Acupuncture chart from Hua Shou (fl. 1340s, Ming Dynasty) found on Wikipedia.
Recently, a reader asked this question: Does the oral dryness (xerostoma) associated with Sjogren's syndrome respond to acupuncture?
I didn't know the answer to that. But it's an excellent question. I found a few studies on the topic. The first was a a study on SS and acupuncture conducted by M. Blom, T. Lundeberg, I. Dawidson and B. Angmar-Mansson Department of Cariology. School of Dentistry, Stockholm, Sweden and summarized:
"In conclusion, the results of this study show that manual or low frequency- electroacupuncture causes an increase in the peripheral vascular flux, which may be one important factor in the relief of xerostomia. Further studies to examine the effect of acupuncture and the role of VIP in xerostomia are in progress."My understanding of their phrase "peripheral vascular flux" refers to an increase in blood flow to the saliva gland causing increased function of the gland.
This JAMA Network article: Prognostic Value of the Pilocarpine Test to Identify Patients Who May Obtain Long-term Relief From Xerostomia by Acupuncture Treatment, found here, went on to quantify which patients would more likely be good candidates for acupuncture based on gland stimulation with pilocarpine:
"...our results show that the pilocarpine test is a good prognostic tool for easily predicting if acupuncture treatment may be successful in patients with xerostomia. A randomized trial within prognostic subgroups must be done if acupuncture is to be scientifically evaluated for effectiveness....... Although the physiologic mechanisms of acupuncture are only partly understood, acupuncture is known to affect the parasympathetic and sympathetic nervous system via input in group III and IV afferent fibers. A positive pilocarpine test result not only identifies possible residual salivary gland function but implies that the patient may respond to acupuncture. Acupuncture has also been found to have trophic effects on the salivary gland through the action of locally released neuropeptides acting as growth factors, which would suggest that the improvement seen over time in these patients is the result of actual increase in gland function. The course of treatment in this study was designed with the knowledge that 24 acupuncture treatments have been found to provide long-term improvement in salivary secretion."(Bolding mine.)In other words, the authors of this study are making the assumption that for acupuncture to be effective in increasing salivary flow from the saliva glands, there must be some demonstrable functioning gland tissue remaining. If a patient is not receiving results from taking the saliva-stimulant drugs such as pilocarpine, then acupuncture would probably not be a useful tool for that person.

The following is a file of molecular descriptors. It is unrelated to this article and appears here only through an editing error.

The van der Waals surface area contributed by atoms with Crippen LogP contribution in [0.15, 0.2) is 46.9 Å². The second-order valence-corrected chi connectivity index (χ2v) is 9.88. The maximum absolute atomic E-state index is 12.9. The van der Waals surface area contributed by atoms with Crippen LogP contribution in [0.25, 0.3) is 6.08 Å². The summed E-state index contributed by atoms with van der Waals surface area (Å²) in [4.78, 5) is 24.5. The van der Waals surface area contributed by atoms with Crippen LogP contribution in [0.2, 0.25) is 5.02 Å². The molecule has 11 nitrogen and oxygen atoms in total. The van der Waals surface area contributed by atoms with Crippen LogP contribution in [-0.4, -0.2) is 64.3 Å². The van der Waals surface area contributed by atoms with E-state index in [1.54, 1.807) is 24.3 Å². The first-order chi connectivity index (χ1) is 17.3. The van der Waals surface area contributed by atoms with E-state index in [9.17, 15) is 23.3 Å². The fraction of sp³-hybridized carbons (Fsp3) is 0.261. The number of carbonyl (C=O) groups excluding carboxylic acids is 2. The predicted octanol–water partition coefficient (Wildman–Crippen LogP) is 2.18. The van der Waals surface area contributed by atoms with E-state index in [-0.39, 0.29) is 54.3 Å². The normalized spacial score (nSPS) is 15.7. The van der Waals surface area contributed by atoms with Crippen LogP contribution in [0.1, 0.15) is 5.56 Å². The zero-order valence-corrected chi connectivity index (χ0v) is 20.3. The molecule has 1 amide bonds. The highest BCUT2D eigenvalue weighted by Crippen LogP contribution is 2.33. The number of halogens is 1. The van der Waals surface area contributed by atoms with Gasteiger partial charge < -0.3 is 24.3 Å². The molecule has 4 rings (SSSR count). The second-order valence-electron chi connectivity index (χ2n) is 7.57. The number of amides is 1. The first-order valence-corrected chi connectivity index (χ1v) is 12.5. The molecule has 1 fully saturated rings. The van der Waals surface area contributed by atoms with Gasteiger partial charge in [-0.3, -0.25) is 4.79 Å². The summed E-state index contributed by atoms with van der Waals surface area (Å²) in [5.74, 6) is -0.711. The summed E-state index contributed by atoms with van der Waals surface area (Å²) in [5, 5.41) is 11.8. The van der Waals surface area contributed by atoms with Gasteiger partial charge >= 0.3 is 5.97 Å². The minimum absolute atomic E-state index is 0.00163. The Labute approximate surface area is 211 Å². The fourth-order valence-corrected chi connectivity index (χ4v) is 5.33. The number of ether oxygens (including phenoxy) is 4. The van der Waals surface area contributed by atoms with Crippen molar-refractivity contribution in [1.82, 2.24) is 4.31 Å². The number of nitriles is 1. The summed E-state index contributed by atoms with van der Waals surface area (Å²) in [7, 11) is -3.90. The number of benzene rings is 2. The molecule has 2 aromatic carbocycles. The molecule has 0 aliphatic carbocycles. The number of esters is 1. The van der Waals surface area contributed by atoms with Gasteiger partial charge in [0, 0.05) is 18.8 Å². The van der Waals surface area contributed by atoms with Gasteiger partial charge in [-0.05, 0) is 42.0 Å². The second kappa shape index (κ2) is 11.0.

A study completed in 2011 by the University of Texas MD Anderson Cancer Center looked at prevention of xerostoma caused by radiation therapy:
"There have been a number of small studies examining the benefits of acupuncture after xerostomia develops, but no one previously examined if it could prevent xerostomia," said Cohen, who is also the study's principal investigator. "We found incorporating acupuncture alongside radiotherapy diminished the incidence and severity of this side effect."Well, now.
If you respond to pilocarpine or civemiline medications for dry mouth but are uncomfortable with their side effects or do not wish to take these drugs for other reasons, you may want to consider talking to your doctor about the use of acupuncture in your treatment plan.
Have you tried acupuncture for relief of dry mouth or other symptoms of autoimmune disease?